(ATTN: ADDS remarks, details from 7th para)
SEOUL, Oct. 21 (Yonhap) -- Financial authorities plan to order hedge funds to strengthen their internal control process amid a liquidity crisis at Lime Asset Management Co., the head of the financial regulator said Monday.
Lime Asset, which manages assets worth about US$4 billion, said last week that it was forced to freeze withdrawals from funds worth 846.6 billion won ($721.5 million) because it failed to liquidate assets to meet redemption requests by clients.
Financial Services Commission (FSC) Chairman Eun Sung-soo told lawmakers that authorities will encourage hedge funds to bolster their internal control systems in the wake of the liquidity crisis at Lime.
Eun said the FSC will take steps to prevent the crisis at Lime from spreading to other hedge funds.
Eun, however, stopped short of saying whether the FSC will strengthen regulations on hedge funds.
Separately, Financial Supervisory Service (FSS) Governor Yoon Suk-heun told lawmakers that Lime Asset is responsible for causing the liquidity crisis in terms of its fund management schemes.
Some banks and financial firms have been under fire for improperly selling derivatives linked to overseas interest rates that carry the risk of losing nearly all the money invested in them.
Financial authorities have said about 20 percent of 3,954 cases detected may violate the law or internal rules on selling the derivatives, but further investigation is needed into two leading lenders -- Woori Bank and KEB Hana Bank.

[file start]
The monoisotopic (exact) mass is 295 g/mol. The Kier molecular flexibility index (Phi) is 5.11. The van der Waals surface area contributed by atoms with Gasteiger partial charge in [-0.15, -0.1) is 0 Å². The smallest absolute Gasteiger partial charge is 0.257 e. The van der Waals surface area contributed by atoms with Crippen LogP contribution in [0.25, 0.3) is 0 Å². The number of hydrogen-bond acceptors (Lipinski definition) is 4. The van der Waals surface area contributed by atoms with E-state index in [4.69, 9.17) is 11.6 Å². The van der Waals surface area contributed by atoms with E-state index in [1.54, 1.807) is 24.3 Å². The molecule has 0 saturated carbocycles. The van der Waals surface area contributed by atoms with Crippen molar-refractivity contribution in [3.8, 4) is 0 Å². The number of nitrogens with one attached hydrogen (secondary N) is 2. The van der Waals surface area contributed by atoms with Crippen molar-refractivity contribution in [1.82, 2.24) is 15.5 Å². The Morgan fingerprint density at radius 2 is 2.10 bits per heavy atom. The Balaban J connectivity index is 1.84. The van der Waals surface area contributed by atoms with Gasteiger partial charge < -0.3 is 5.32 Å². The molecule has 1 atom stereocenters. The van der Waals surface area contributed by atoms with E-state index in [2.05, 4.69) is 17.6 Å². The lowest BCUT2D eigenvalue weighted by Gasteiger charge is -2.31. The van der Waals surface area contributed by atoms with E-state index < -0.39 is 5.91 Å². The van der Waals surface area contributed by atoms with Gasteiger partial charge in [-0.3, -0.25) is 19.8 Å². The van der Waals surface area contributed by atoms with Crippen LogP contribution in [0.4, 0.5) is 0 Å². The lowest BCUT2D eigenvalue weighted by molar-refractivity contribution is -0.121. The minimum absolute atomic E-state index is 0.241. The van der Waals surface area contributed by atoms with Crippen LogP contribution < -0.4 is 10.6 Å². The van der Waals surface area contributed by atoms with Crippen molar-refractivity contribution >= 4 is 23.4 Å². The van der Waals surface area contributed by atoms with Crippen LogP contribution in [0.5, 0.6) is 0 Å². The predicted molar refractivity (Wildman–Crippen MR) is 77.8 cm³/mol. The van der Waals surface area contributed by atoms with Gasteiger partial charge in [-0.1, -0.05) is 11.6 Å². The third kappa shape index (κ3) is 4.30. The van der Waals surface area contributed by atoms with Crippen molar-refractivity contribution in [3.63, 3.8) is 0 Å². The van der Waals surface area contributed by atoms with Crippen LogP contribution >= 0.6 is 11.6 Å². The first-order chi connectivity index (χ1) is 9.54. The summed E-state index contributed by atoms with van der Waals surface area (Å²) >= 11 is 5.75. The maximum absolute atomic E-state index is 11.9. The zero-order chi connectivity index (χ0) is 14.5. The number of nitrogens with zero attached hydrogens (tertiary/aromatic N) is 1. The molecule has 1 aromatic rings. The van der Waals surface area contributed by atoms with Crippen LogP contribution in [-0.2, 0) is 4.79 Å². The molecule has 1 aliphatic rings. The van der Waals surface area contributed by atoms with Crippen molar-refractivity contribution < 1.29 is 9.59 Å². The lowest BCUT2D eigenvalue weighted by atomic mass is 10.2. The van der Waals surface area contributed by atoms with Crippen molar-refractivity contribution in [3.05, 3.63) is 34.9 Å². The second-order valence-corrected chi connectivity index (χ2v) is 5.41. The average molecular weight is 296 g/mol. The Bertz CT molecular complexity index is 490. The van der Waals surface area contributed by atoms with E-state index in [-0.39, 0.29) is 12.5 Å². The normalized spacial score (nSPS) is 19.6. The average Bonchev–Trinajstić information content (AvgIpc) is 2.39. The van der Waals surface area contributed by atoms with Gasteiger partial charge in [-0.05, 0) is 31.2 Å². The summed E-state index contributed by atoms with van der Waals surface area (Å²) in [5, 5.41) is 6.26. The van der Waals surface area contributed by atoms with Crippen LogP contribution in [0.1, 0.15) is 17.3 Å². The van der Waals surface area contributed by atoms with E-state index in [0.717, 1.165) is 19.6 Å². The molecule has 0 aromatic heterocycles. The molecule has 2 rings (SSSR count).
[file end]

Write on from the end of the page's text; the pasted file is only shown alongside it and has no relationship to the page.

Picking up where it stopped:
During a parliamentary audit session, Yoon criticized financial firms for selling "gambling-like" derivative products to individual investors.
Financial firms "must take responsibility" for selling the high-risk products, Yoon said.
The derivatives are structured to track the performance of constant maturity swaps -- swaps that allow the purchaser to fix the duration of received flows on a swap of Treasury bonds of the United States or Britain or the yield of Germany's 10-year state bonds.
The products turned into losers as bond yields in the U.S., Britain and Germany have unexpectedly sunk amid speculation that central banks in major economies may aggressively slash their interest rates.
If the constant maturity swaps of U.S. and British government bonds keep their current levels, local investors will report an approximately 52.3 percent loss from their investment, officials said.
The risk of losses will be higher if the United States and Britain cut interest rates again this year.
In the case of options that are linked to Germany's 10-year government bonds, local investors are likely to report a 95 percent loss, officials said.